• In 1902, Becker became a privatdozent for Semitic philology at the University of Heidelberg, where he came into contact with Max Weber. They appointed him Professor of History and Culture of the Orient at the newly founded Kolonialinstitut and Director of the Seminar for History and Culture of the Orient in Hamburg in 1908. In 1910 he founded and became chief editor of the journal Der Islam.

  • In 1913 he accepted an offer from Bonn University, where he was Professor of Oriental Philology. He served as Minister for Culture in Prussia in 1921 and again from 1925 to 1930.

  • Carl Heinrich Becker was one of the founders of modern Islamic Studies in Germany and for his vision of entangled Histories and Culture of Europe and the Muslim world. As Prussian Minister of Culture and Education he supported the study of foreign languages, histories and culture as a part of national education and as a means to avoid conflict.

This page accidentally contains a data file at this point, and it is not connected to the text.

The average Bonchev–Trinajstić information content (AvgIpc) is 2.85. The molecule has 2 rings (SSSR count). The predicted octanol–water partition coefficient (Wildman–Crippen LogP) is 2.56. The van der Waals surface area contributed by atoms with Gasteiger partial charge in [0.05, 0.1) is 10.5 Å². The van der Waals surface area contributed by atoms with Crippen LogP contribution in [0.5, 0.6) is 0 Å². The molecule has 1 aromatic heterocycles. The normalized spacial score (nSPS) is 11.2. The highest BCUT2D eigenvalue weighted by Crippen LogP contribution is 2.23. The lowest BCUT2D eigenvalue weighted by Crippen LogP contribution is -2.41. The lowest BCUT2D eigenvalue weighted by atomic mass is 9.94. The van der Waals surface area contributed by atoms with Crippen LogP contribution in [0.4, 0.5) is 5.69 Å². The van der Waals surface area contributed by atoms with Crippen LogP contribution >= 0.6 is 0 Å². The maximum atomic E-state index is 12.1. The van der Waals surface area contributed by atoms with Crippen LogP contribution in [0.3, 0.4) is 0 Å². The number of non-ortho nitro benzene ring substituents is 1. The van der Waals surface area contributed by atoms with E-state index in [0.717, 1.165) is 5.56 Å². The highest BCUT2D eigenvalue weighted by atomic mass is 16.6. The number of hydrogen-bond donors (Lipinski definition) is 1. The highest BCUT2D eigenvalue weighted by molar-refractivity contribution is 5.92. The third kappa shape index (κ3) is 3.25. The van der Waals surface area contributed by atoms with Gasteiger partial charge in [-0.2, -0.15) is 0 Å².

• He carried out several public education reforms, and founded the Pedagogical Academy. In his works on the history of Islam, he showed the dominant role of socioeconomic factors in the formation and spread of Islam.

His Works:

  • Ibn Gauzi's Manaqib Omar Ibn' Abdelaziz (Dissertation, 1899)

  • Beitrage zur Geschichte Agyptens unter dem Islam (2 vols., 1902- 1903)

  • Papyri Schott-Reinhardt: Veroffentlichungen aus der Heidelberger Papyrus‐ Sammlung, Vol. 1 ( 1906)

  • Der Kanzel im Kultus des alten Islam (1906)

  • Christentum und Islam (1907)

  • L'Islam et la Colonisation de l'Afrique (1910)

  • Gedanken zur Hochschulreform (1919)

  • Kulturpolitische Aufgaben des Reichs (1919)

  • Kant und die Bildungskrise der Gegenwart (1924)

  • Islamstudien: Vom Werden und Wesen der islamischen Welt (2 vols., 1924- 1932)

  • Vom Wesen der deutschen Universitaet (1925)

  • Die preussische Kunstpolitik und der Fall Schilling (1925)

  • Die Paedagogische Akademie im Aufbau unseres nationalen Bildungswesens (1926)

  • Zu Beethovens 100. Todestag (1927)